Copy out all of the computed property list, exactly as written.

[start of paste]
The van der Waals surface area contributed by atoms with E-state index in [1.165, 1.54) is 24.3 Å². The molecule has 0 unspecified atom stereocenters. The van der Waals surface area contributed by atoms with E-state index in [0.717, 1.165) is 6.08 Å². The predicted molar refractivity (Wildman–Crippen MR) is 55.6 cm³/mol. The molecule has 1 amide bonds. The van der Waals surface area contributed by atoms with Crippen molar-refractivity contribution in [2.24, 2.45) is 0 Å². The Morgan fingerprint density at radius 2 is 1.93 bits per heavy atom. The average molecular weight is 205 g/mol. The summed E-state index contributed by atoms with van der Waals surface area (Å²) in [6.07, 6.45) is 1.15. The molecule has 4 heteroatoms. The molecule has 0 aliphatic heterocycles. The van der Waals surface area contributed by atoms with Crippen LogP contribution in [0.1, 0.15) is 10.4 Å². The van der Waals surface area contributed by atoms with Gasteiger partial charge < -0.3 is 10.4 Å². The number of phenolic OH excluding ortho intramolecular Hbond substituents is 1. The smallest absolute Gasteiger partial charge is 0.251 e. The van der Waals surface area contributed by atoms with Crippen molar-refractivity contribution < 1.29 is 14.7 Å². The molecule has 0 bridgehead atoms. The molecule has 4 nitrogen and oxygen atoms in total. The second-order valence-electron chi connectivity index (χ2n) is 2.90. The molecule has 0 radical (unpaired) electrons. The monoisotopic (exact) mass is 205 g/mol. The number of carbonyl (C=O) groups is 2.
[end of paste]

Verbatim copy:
The van der Waals surface area contributed by atoms with E-state index in [1.165, 1.54) is 24.3 Å². The molecule has 0 unspecified atom stereocenters. The van der Waals surface area contributed by atoms with E-state index in [0.717, 1.165) is 6.08 Å². The predicted molar refractivity (Wildman–Crippen MR) is 55.6 cm³/mol. The molecule has 1 amide bonds. The van der Waals surface area contributed by atoms with Crippen molar-refractivity contribution in [2.24, 2.45) is 0 Å². The Morgan fingerprint density at radius 2 is 1.93 bits per heavy atom. The average molecular weight is 205 g/mol. The summed E-state index contributed by atoms with van der Waals surface area (Å²) in [6.07, 6.45) is 1.15. The molecule has 4 heteroatoms. The molecule has 0 aliphatic heterocycles. The van der Waals surface area contributed by atoms with Crippen LogP contribution in [0.1, 0.15) is 10.4 Å². The van der Waals surface area contributed by atoms with Gasteiger partial charge < -0.3 is 10.4 Å². The number of phenolic OH excluding ortho intramolecular Hbond substituents is 1. The smallest absolute Gasteiger partial charge is 0.251 e. The van der Waals surface area contributed by atoms with Crippen molar-refractivity contribution < 1.29 is 14.7 Å². The molecule has 0 bridgehead atoms. The molecule has 4 nitrogen and oxygen atoms in total. The second-order valence-electron chi connectivity index (χ2n) is 2.90. The molecule has 0 radical (unpaired) electrons. The monoisotopic (exact) mass is 205 g/mol. The number of carbonyl (C=O) groups is 2.